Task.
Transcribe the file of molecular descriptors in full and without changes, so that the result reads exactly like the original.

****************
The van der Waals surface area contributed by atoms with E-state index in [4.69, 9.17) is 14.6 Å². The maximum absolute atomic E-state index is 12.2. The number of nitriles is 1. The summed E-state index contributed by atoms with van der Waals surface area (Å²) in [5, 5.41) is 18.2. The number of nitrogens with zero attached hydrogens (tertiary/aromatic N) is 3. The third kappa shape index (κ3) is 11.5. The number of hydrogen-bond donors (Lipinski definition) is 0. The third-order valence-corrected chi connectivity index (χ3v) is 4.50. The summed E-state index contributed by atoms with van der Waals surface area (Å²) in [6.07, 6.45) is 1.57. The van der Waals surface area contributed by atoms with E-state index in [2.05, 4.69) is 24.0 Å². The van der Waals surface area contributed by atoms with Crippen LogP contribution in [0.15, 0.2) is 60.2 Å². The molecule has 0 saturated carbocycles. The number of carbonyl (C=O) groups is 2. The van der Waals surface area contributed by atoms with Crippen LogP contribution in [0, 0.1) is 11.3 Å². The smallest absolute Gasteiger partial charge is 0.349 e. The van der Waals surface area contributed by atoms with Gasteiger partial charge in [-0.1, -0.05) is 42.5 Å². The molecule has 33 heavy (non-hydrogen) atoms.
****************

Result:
The van der Waals surface area contributed by atoms with E-state index in [4.69, 9.17) is 14.6 Å². The maximum absolute atomic E-state index is 12.2. The number of nitriles is 1. The summed E-state index contributed by atoms with van der Waals surface area (Å²) in [5, 5.41) is 18.2. The number of nitrogens with zero attached hydrogens (tertiary/aromatic N) is 3. The third kappa shape index (κ3) is 11.5. The number of hydrogen-bond donors (Lipinski definition) is 0. The third-order valence-corrected chi connectivity index (χ3v) is 4.50. The summed E-state index contributed by atoms with van der Waals surface area (Å²) in [6.07, 6.45) is 1.57. The van der Waals surface area contributed by atoms with E-state index in [2.05, 4.69) is 24.0 Å². The van der Waals surface area contributed by atoms with Crippen LogP contribution in [0.15, 0.2) is 60.2 Å². The molecule has 0 saturated carbocycles. The number of carbonyl (C=O) groups is 2. The van der Waals surface area contributed by atoms with Crippen LogP contribution in [0, 0.1) is 11.3 Å². The smallest absolute Gasteiger partial charge is 0.349 e. The van der Waals surface area contributed by atoms with Gasteiger partial charge in [-0.1, -0.05) is 42.5 Å². The molecule has 33 heavy (non-hydrogen) atoms.